but when you are very young you want to fit in and be like everyone else. things got better when i started school things got better, as grew up in south london i went to a predominately black school. however school was hard  parents evening was always interesting! and remember pretending that i would go home a listen to r&b instead of dusty Springfield (growing up with older parents!). growing up is hard when you want to be liked and kids can be cruel, i remeber being told i thought i was white, that i could hang out with the girl at my school because i would understand them, so many silly things that isolate a child in those important school years. (eventually you come into your own ad surround your self with friends that like you for you)
the biggest drama was my hair!! my mother could not do my hair i remember putting Vaseline on my scalp and brylcreem!! my sister (who was a kind of ghetto for a white girl) learned to cornrow (loosely) and would give me big giant doo doo plaits! or i'd be sent to the various black family friends and neigbours who would press my hair, cornrow it too tightly and braid my hair with in and inch of my life and mine as i was once hospitalized because my braids were too tight!!!
at seven years old i decided to learn how to do my own hair, i learned to braid  and like most of my young life a learned to be "black". what i was really trying to do was to find a connection with my heritage and my roots and who i was, rather than how the world saw me. i was lucky my parents made a concious effort to keep me connected to my roots as best they could, i remember countless black barbies, story books with only images of my likeness, my mothers jollof rice was second to none! [but that being said I didn't taste real Jollof until I was like 16!]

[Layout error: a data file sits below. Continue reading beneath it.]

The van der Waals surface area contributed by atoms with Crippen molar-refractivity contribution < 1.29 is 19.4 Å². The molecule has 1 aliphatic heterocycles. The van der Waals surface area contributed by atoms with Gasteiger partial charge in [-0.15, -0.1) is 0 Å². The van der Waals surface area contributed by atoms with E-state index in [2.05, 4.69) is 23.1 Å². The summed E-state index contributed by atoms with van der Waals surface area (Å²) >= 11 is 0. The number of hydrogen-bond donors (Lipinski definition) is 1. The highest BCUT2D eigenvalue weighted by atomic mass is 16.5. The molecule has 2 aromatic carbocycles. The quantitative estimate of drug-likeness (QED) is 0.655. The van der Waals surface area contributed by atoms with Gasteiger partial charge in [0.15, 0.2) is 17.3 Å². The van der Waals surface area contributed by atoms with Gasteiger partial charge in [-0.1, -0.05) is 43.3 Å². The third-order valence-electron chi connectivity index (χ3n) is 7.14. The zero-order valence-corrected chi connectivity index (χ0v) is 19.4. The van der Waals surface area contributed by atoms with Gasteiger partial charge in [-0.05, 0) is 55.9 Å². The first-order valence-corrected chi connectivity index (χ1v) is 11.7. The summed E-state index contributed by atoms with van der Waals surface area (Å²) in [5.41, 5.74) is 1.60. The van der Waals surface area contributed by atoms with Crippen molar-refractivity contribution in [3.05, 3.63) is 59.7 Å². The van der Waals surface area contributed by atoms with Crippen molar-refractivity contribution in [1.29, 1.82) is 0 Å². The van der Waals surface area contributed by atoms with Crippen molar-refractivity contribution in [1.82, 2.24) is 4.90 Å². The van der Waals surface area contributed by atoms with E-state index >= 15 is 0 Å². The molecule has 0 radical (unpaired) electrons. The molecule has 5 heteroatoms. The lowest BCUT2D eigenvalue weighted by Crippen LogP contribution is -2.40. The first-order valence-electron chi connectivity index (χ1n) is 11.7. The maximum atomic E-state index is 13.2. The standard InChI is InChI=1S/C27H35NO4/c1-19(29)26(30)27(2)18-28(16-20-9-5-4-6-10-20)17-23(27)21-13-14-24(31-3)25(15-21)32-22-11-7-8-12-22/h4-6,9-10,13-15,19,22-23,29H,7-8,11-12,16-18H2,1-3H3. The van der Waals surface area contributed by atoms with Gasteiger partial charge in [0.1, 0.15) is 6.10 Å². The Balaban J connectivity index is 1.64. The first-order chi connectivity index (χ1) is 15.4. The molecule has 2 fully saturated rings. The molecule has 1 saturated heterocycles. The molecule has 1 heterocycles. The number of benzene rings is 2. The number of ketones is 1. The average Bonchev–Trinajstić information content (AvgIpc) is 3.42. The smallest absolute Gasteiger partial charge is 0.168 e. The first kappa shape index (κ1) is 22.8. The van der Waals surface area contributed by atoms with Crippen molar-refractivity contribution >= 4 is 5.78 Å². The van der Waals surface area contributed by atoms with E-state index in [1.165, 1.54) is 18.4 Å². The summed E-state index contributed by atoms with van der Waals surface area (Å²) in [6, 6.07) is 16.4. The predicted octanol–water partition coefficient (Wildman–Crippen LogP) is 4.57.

children growing up in this special situation need alot of guidance in there early years, its not just about being in a loving family roots do matter. were we come from makes up who we are, and all children need to know that. you can teach someone how to be black, African, Jamaican, Indian or any other cultural background.
do i think i missed out on my African heritage growing up? yes i do.
but i am who i am, my mother looked like jayne mansfeild not Mrs huckstable. i don't have a problem defining myself as a black woman and the most important thing is being loved. love is love after all no matter who is giving it!

i advocate anyone who opens there home to children in need, the only gripe i have is celebritys and privilaged people ignoring the the plight in there own back yard. there are so many children and young people who need homes in the US and the UK. to many black children are in the system in the uk alone the amount of foster children to foster parents does not collate. if you have time and capibility to foster or adopt a strongly suggest you do so check out the BAAF.

i personally do not no if i will adopt at some point. many foster children and adopted children say the same thing i guess its to do with wanting to set up tracable root and having a family of our own. adoption is something we need to consider in our comunity but only for the right reasons.

these are my personal expierences with adoption/fostering i thought long and hard about sharing this story and i hope it was insightful and gave my followers who wish to learn more about me what they wanted.